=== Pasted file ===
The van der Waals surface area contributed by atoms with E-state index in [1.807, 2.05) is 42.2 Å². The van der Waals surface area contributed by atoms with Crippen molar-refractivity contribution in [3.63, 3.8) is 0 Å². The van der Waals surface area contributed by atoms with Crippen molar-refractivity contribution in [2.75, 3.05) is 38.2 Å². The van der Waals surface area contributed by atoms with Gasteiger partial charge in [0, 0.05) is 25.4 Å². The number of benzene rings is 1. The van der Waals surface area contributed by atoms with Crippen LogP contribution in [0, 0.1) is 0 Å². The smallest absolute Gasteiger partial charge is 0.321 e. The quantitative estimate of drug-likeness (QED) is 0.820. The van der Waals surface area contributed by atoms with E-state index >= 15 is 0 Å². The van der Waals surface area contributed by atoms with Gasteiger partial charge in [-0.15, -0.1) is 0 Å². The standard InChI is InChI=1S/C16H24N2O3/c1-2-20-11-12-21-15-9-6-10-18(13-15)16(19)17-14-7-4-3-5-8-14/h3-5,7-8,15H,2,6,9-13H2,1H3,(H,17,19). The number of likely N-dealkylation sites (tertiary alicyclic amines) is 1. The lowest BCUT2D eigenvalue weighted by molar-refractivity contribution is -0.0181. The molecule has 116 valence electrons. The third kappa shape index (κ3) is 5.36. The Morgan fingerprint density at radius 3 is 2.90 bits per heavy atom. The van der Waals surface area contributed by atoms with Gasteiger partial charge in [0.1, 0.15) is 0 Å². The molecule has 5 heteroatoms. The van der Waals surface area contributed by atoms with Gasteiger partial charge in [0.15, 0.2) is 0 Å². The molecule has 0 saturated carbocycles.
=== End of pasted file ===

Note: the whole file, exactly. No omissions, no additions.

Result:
The van der Waals surface area contributed by atoms with E-state index in [1.807, 2.05) is 42.2 Å². The van der Waals surface area contributed by atoms with Crippen molar-refractivity contribution in [3.63, 3.8) is 0 Å². The van der Waals surface area contributed by atoms with Crippen molar-refractivity contribution in [2.75, 3.05) is 38.2 Å². The van der Waals surface area contributed by atoms with Gasteiger partial charge in [0, 0.05) is 25.4 Å². The number of benzene rings is 1. The van der Waals surface area contributed by atoms with Crippen LogP contribution in [0, 0.1) is 0 Å². The smallest absolute Gasteiger partial charge is 0.321 e. The quantitative estimate of drug-likeness (QED) is 0.820. The van der Waals surface area contributed by atoms with E-state index >= 15 is 0 Å². The van der Waals surface area contributed by atoms with Gasteiger partial charge in [-0.15, -0.1) is 0 Å². The standard InChI is InChI=1S/C16H24N2O3/c1-2-20-11-12-21-15-9-6-10-18(13-15)16(19)17-14-7-4-3-5-8-14/h3-5,7-8,15H,2,6,9-13H2,1H3,(H,17,19). The number of likely N-dealkylation sites (tertiary alicyclic amines) is 1. The lowest BCUT2D eigenvalue weighted by molar-refractivity contribution is -0.0181. The molecule has 116 valence electrons. The third kappa shape index (κ3) is 5.36. The Morgan fingerprint density at radius 3 is 2.90 bits per heavy atom. The van der Waals surface area contributed by atoms with Gasteiger partial charge in [0.1, 0.15) is 0 Å². The molecule has 5 heteroatoms. The van der Waals surface area contributed by atoms with Gasteiger partial charge in [0.15, 0.2) is 0 Å². The molecule has 0 saturated carbocycles.